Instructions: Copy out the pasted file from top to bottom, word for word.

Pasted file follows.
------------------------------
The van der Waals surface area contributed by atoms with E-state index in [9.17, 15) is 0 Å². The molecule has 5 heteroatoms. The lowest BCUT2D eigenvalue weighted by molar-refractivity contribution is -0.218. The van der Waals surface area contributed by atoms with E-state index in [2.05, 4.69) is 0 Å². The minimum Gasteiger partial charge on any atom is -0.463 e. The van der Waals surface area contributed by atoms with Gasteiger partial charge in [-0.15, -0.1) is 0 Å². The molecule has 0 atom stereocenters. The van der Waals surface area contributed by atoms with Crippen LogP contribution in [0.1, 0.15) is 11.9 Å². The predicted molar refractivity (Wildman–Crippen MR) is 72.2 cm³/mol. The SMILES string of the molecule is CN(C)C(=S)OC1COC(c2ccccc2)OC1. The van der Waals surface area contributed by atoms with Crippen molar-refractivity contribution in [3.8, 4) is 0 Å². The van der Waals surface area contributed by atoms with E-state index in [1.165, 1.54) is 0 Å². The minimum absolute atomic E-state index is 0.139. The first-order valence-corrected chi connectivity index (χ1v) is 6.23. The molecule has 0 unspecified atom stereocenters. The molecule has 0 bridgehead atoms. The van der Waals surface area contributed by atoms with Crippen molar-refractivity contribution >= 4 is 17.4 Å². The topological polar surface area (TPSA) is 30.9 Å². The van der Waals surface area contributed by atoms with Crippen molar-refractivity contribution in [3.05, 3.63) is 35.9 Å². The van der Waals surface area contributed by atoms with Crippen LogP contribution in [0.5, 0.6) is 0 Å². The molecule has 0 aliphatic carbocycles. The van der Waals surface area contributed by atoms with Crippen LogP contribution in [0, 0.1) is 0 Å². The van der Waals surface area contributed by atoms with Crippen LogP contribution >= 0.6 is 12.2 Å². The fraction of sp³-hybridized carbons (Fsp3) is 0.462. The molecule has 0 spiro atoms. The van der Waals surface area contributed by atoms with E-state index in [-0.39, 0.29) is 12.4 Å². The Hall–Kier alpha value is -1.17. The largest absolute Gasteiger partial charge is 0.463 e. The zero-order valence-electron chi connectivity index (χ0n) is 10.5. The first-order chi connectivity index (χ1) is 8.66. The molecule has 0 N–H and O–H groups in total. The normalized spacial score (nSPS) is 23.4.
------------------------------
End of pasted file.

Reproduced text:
The van der Waals surface area contributed by atoms with E-state index in [9.17, 15) is 0 Å². The molecule has 5 heteroatoms. The lowest BCUT2D eigenvalue weighted by molar-refractivity contribution is -0.218. The van der Waals surface area contributed by atoms with E-state index in [2.05, 4.69) is 0 Å². The minimum Gasteiger partial charge on any atom is -0.463 e. The van der Waals surface area contributed by atoms with Gasteiger partial charge in [-0.15, -0.1) is 0 Å². The molecule has 0 atom stereocenters. The van der Waals surface area contributed by atoms with Crippen LogP contribution in [0.1, 0.15) is 11.9 Å². The predicted molar refractivity (Wildman–Crippen MR) is 72.2 cm³/mol. The SMILES string of the molecule is CN(C)C(=S)OC1COC(c2ccccc2)OC1. The van der Waals surface area contributed by atoms with Crippen molar-refractivity contribution in [3.8, 4) is 0 Å². The van der Waals surface area contributed by atoms with E-state index in [1.165, 1.54) is 0 Å². The minimum absolute atomic E-state index is 0.139. The first-order valence-corrected chi connectivity index (χ1v) is 6.23. The molecule has 0 unspecified atom stereocenters. The molecule has 0 bridgehead atoms. The van der Waals surface area contributed by atoms with Crippen molar-refractivity contribution >= 4 is 17.4 Å². The topological polar surface area (TPSA) is 30.9 Å². The van der Waals surface area contributed by atoms with Crippen molar-refractivity contribution in [3.05, 3.63) is 35.9 Å². The van der Waals surface area contributed by atoms with Crippen LogP contribution in [0.5, 0.6) is 0 Å². The molecule has 0 aliphatic carbocycles. The van der Waals surface area contributed by atoms with Crippen LogP contribution in [0, 0.1) is 0 Å². The van der Waals surface area contributed by atoms with Crippen LogP contribution >= 0.6 is 12.2 Å². The fraction of sp³-hybridized carbons (Fsp3) is 0.462. The molecule has 0 spiro atoms. The van der Waals surface area contributed by atoms with E-state index in [-0.39, 0.29) is 12.4 Å². The Hall–Kier alpha value is -1.17. The largest absolute Gasteiger partial charge is 0.463 e. The zero-order valence-electron chi connectivity index (χ0n) is 10.5. The first-order chi connectivity index (χ1) is 8.66. The molecule has 0 N–H and O–H groups in total. The normalized spacial score (nSPS) is 23.4.